Rising pollution poses environmental challenges to Zimbabwe

People have learned to live with rot as complaints about growing urban pollution fall on deaf ears

Jeffrey Moyo   | 23.09.2021
Rising pollution poses environmental challenges to Zimbabwe File Photo

HARARE, Zimbabwe

A public toilet at Copacabana bus terminal in the Zimbabwean capital Harare lies locked to the public while behind it the stench of human waste and urine permeates the air, with flies hovering in the vicinity and vendors nearby obliviously going about their business.

One of the vendors hawking sweets and cigarettes, 47-year-old Nerdy Muyambo said they have stopped worrying about the pollution around them.

Co-existing with pollution

“Yes, we have learned to co-exist with the stench here. People just urinate in the open and at times sneak into the alleyways to relieve themselves because often toilets are out of order,” she (Muyambo) told Anadolu Agency.

Even environmental activists here say Zimbabwe’s cities and towns have become heavily polluted because local authorities are underfunded to pay their workers.

From towns and cities stretching from Limpopo to Zambezi River, environmental activists like Tenias Mhande said “garbage is going for months uncollected, putting people’s health at risk.”

“This is the growing urban pollution we always complain about. But our complaints are falling on deaf ears, meaning this urban pollution will continue to worsen. There has to be a revolution to end this rot in our towns and cities,” Mhande told Anadolu Agency.

But Zimbabwe boasts of having nearly 20 Acts and nearly 40 statutory laws in place to protect the country’s environment, in particular fending off pollution like the one being endured by Muyambo as she fights for survival through vending in Harare.

Such laws have hardly worked in any way, according to many like Reuben Akili, Program Manager for the Combined Harare Residents Trust (CHRA).

“Our greatest challenges lie within the gap between policy and practice both at the citizen and government levels. We have good laws that are aimed at controlling pollution, but the implementation is weak,” Akili told Anadolu Agency.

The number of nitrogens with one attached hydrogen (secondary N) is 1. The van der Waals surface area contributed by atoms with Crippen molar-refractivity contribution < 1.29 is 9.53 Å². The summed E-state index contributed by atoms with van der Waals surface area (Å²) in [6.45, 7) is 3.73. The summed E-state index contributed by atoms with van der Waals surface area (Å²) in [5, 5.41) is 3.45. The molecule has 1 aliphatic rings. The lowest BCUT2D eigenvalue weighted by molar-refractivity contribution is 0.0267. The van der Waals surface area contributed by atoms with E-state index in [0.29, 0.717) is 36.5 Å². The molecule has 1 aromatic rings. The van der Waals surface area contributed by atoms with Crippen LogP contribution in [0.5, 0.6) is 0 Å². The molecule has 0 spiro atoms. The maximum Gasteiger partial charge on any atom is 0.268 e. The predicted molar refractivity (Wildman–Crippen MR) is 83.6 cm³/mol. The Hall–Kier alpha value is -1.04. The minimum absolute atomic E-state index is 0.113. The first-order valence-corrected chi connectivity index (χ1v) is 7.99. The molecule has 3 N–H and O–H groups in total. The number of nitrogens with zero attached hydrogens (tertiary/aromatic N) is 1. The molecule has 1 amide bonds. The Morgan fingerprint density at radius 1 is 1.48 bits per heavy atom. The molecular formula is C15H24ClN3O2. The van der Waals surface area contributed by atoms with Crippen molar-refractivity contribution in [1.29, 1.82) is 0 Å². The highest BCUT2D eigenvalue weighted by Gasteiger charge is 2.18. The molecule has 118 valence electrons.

Although many urban vendors like Muyambo have had to make do with pollution every day of their lives, Zimbabwe’s environmental legislation is in fact administered by various government departments, with the Ministry of Environment administering most of those acts that deal with the environment directly.

Nonetheless, towns and cities where many like Muyambo do their trade still have to contend with growing pollution, meaning their health is at stake.

For this, local authorities are to blame, according to climate change expert Godfrey Sibanda.

“City councils are to blame for the crisis. There is need to educate people on causes of pollution and how to avert it. The government is also to blame for not coming up with policies that prevent pollution,” Sibanda told Anadolu Agency.

Even with control measures to end pollution, Sibanda said: “Where policies exist, there is no monitoring mechanism.”

With pollution now rife in Zimbabwe’s towns and cities, he (Sibanda) said: “There is acid rain which destroys buildings, dirty air which causes respiratory diseases and also dirty polluted water which causes ingestion diseases and climate change.”

- No funds to tackle pollution

Yet human rights defenders like Dewa Mavhinga, the Southern Africa director with the Africa Division at Human Rights Watch, blamed bankruptcy for Zimbabwe’s worsening urban pollution.

Not only that but also lack of human resources to help defeat the rot.

“Rising pollution and environmental damage in towns and cities are due to multiple factors. Zimbabwe’s Environmental Management Agency lacks human and financial resources and capacity to adequately monitor and protect the environment,” Mavhinga told Anadolu Agency.

According to Mavhinga, with pollution growing worse and worse in this Southern African nation, “the laws need to be changed because the fines for environmental degradation are too little to be a deterrent.”

He said: “The judiciary needs specialized training on environmental issues because oftentimes there is little appreciation of the value of the environment and the importance of protecting it.”

Precious Shumba, director of the Harare Residents Trust, said: “Pollution largely emanates from uncollected garbage that continues to pile at shopping centers, public open spaces, street corners, and in the central business districts in urban centers.”

“Where heaps of uncollected garbage continue to pile, flies manifest, diseases break out, and when the rains fall, the garbage is washed away and blocks our drainage system,” Shumba told Anadolu Agency.

- Worsening air pollution

With little or zero care taken to fend off pollution here, Shumba said: “In most instances, disgruntled people resort to burning uncollected garbage, causing air pollution which brings with it respiratory diseases.”

As a result, air pollution continues unabated, according to climate change expert Happison Chikova.

“In many cities, there are no litter bins. Urban agriculture is not controlled and people just plough land anywhere, which is not sustainable. And when it rains the plowed areas are washed away, causing massive erosion that fills water bodies costing local authorities in terms of treating water for consumption,” Chikova told Anadolu Agency.

But corruption has also fueled pollution of Zimbabwe’s towns and cities, according to Chikova.

“Garbage is not being collected because funds are being looted by corrupt council officials. We can’t blame the citizens because there are no waste bins on the streets. In fact, the whole blame should be apportioned to local authorities,” said Chikova.

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